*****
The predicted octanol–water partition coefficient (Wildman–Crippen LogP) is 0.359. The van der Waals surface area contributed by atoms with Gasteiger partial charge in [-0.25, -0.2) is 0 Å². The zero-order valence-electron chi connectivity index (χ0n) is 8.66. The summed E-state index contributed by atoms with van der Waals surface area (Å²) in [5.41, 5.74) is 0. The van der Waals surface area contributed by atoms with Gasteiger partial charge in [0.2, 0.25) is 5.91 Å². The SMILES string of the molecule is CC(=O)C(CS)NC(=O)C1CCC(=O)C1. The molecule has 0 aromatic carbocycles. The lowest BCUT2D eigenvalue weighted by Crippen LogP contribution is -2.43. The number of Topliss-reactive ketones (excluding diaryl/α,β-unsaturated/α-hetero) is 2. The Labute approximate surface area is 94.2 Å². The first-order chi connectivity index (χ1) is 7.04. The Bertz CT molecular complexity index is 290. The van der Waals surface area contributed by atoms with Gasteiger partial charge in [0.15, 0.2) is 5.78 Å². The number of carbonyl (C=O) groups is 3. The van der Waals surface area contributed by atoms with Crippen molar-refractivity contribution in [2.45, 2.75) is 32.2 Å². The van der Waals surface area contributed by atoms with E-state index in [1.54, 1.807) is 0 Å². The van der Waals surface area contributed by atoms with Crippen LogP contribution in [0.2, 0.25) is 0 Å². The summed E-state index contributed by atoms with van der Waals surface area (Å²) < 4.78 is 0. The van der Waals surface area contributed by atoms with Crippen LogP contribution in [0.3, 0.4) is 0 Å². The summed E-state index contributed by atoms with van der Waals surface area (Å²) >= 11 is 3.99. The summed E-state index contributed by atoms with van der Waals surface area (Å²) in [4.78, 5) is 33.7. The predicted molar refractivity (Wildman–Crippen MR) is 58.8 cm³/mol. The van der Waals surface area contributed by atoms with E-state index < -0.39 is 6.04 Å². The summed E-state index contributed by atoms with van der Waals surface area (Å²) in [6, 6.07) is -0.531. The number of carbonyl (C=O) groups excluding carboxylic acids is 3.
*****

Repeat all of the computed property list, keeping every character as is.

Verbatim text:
The predicted octanol–water partition coefficient (Wildman–Crippen LogP) is 0.359. The van der Waals surface area contributed by atoms with Gasteiger partial charge in [-0.25, -0.2) is 0 Å². The zero-order valence-electron chi connectivity index (χ0n) is 8.66. The summed E-state index contributed by atoms with van der Waals surface area (Å²) in [5.41, 5.74) is 0. The van der Waals surface area contributed by atoms with Gasteiger partial charge in [0.2, 0.25) is 5.91 Å². The SMILES string of the molecule is CC(=O)C(CS)NC(=O)C1CCC(=O)C1. The molecule has 0 aromatic carbocycles. The lowest BCUT2D eigenvalue weighted by Crippen LogP contribution is -2.43. The number of Topliss-reactive ketones (excluding diaryl/α,β-unsaturated/α-hetero) is 2. The Labute approximate surface area is 94.2 Å². The first-order chi connectivity index (χ1) is 7.04. The Bertz CT molecular complexity index is 290. The van der Waals surface area contributed by atoms with Gasteiger partial charge in [0.15, 0.2) is 5.78 Å². The number of carbonyl (C=O) groups is 3. The van der Waals surface area contributed by atoms with Crippen molar-refractivity contribution in [2.45, 2.75) is 32.2 Å². The van der Waals surface area contributed by atoms with E-state index in [1.54, 1.807) is 0 Å². The van der Waals surface area contributed by atoms with Crippen LogP contribution in [0.2, 0.25) is 0 Å². The summed E-state index contributed by atoms with van der Waals surface area (Å²) < 4.78 is 0. The van der Waals surface area contributed by atoms with Crippen LogP contribution in [0.3, 0.4) is 0 Å². The summed E-state index contributed by atoms with van der Waals surface area (Å²) >= 11 is 3.99. The summed E-state index contributed by atoms with van der Waals surface area (Å²) in [4.78, 5) is 33.7. The predicted molar refractivity (Wildman–Crippen MR) is 58.8 cm³/mol. The van der Waals surface area contributed by atoms with E-state index < -0.39 is 6.04 Å². The summed E-state index contributed by atoms with van der Waals surface area (Å²) in [6, 6.07) is -0.531. The number of carbonyl (C=O) groups excluding carboxylic acids is 3.